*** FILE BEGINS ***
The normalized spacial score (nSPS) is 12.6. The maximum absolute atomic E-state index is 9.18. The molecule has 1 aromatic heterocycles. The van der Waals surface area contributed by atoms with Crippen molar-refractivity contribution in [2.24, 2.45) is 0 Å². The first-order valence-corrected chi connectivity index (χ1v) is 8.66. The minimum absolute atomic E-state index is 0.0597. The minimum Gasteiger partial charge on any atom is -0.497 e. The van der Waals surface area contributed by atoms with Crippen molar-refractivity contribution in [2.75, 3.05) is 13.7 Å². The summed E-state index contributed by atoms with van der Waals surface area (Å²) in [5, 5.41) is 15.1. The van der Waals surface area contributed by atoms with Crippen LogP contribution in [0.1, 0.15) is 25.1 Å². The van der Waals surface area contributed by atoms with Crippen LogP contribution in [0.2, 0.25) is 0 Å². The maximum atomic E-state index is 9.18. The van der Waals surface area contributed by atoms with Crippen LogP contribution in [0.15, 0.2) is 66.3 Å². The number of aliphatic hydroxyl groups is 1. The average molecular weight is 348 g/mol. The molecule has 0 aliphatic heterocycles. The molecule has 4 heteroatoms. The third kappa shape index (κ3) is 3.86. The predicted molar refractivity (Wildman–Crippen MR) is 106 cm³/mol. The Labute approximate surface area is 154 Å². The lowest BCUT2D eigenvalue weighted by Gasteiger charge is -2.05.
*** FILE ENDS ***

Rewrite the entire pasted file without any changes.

The normalized spacial score (nSPS) is 12.6. The maximum absolute atomic E-state index is 9.18. The molecule has 1 aromatic heterocycles. The van der Waals surface area contributed by atoms with Crippen molar-refractivity contribution in [2.24, 2.45) is 0 Å². The first-order valence-corrected chi connectivity index (χ1v) is 8.66. The minimum absolute atomic E-state index is 0.0597. The minimum Gasteiger partial charge on any atom is -0.497 e. The van der Waals surface area contributed by atoms with Crippen molar-refractivity contribution in [2.75, 3.05) is 13.7 Å². The summed E-state index contributed by atoms with van der Waals surface area (Å²) in [5, 5.41) is 15.1. The van der Waals surface area contributed by atoms with Crippen LogP contribution in [0.1, 0.15) is 25.1 Å². The van der Waals surface area contributed by atoms with Crippen LogP contribution in [0.2, 0.25) is 0 Å². The maximum atomic E-state index is 9.18. The van der Waals surface area contributed by atoms with Crippen LogP contribution in [0.15, 0.2) is 66.3 Å². The number of aliphatic hydroxyl groups is 1. The average molecular weight is 348 g/mol. The molecule has 0 aliphatic heterocycles. The molecule has 4 heteroatoms. The third kappa shape index (κ3) is 3.86. The predicted molar refractivity (Wildman–Crippen MR) is 106 cm³/mol. The Labute approximate surface area is 154 Å². The lowest BCUT2D eigenvalue weighted by Gasteiger charge is -2.05.